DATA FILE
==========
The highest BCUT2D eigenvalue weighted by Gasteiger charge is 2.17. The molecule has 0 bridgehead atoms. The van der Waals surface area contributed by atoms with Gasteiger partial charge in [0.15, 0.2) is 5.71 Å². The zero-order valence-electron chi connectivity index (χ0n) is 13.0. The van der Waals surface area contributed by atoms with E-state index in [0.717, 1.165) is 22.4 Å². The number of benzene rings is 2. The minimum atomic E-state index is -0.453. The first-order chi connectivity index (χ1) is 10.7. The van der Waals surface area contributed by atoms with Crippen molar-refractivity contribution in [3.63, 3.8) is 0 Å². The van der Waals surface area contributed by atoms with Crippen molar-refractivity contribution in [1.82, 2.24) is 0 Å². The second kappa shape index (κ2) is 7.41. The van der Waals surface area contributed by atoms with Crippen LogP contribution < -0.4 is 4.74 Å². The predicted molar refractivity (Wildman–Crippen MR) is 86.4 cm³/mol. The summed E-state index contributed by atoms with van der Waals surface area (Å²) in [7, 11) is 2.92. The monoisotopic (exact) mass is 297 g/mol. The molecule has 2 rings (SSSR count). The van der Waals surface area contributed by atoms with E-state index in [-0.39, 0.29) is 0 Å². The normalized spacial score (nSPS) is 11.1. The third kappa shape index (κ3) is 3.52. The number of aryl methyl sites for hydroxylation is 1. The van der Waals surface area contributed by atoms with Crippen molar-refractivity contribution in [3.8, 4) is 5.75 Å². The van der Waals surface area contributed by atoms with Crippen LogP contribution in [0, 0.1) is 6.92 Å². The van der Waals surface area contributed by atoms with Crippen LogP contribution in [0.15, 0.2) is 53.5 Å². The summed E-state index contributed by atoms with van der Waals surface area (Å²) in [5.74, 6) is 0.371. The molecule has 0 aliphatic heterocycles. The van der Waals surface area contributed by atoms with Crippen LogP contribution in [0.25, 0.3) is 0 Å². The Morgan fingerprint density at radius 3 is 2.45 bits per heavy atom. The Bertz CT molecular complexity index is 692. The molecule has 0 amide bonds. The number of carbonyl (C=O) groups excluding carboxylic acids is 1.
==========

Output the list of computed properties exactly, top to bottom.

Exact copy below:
The highest BCUT2D eigenvalue weighted by Gasteiger charge is 2.17. The molecule has 0 bridgehead atoms. The van der Waals surface area contributed by atoms with Gasteiger partial charge in [0.15, 0.2) is 5.71 Å². The zero-order valence-electron chi connectivity index (χ0n) is 13.0. The van der Waals surface area contributed by atoms with E-state index in [0.717, 1.165) is 22.4 Å². The number of benzene rings is 2. The minimum atomic E-state index is -0.453. The first-order chi connectivity index (χ1) is 10.7. The van der Waals surface area contributed by atoms with Crippen molar-refractivity contribution in [3.63, 3.8) is 0 Å². The van der Waals surface area contributed by atoms with Crippen molar-refractivity contribution in [1.82, 2.24) is 0 Å². The second kappa shape index (κ2) is 7.41. The van der Waals surface area contributed by atoms with Crippen LogP contribution < -0.4 is 4.74 Å². The predicted molar refractivity (Wildman–Crippen MR) is 86.4 cm³/mol. The summed E-state index contributed by atoms with van der Waals surface area (Å²) in [7, 11) is 2.92. The monoisotopic (exact) mass is 297 g/mol. The molecule has 2 rings (SSSR count). The van der Waals surface area contributed by atoms with E-state index in [-0.39, 0.29) is 0 Å². The normalized spacial score (nSPS) is 11.1. The third kappa shape index (κ3) is 3.52. The number of aryl methyl sites for hydroxylation is 1. The van der Waals surface area contributed by atoms with Crippen molar-refractivity contribution in [3.8, 4) is 5.75 Å². The van der Waals surface area contributed by atoms with Crippen LogP contribution in [0, 0.1) is 6.92 Å². The van der Waals surface area contributed by atoms with Crippen LogP contribution in [0.15, 0.2) is 53.5 Å². The summed E-state index contributed by atoms with van der Waals surface area (Å²) in [5.74, 6) is 0.371. The molecule has 0 aliphatic heterocycles. The van der Waals surface area contributed by atoms with Crippen LogP contribution in [0.25, 0.3) is 0 Å². The Morgan fingerprint density at radius 3 is 2.45 bits per heavy atom. The Bertz CT molecular complexity index is 692. The molecule has 0 amide bonds. The number of carbonyl (C=O) groups excluding carboxylic acids is 1.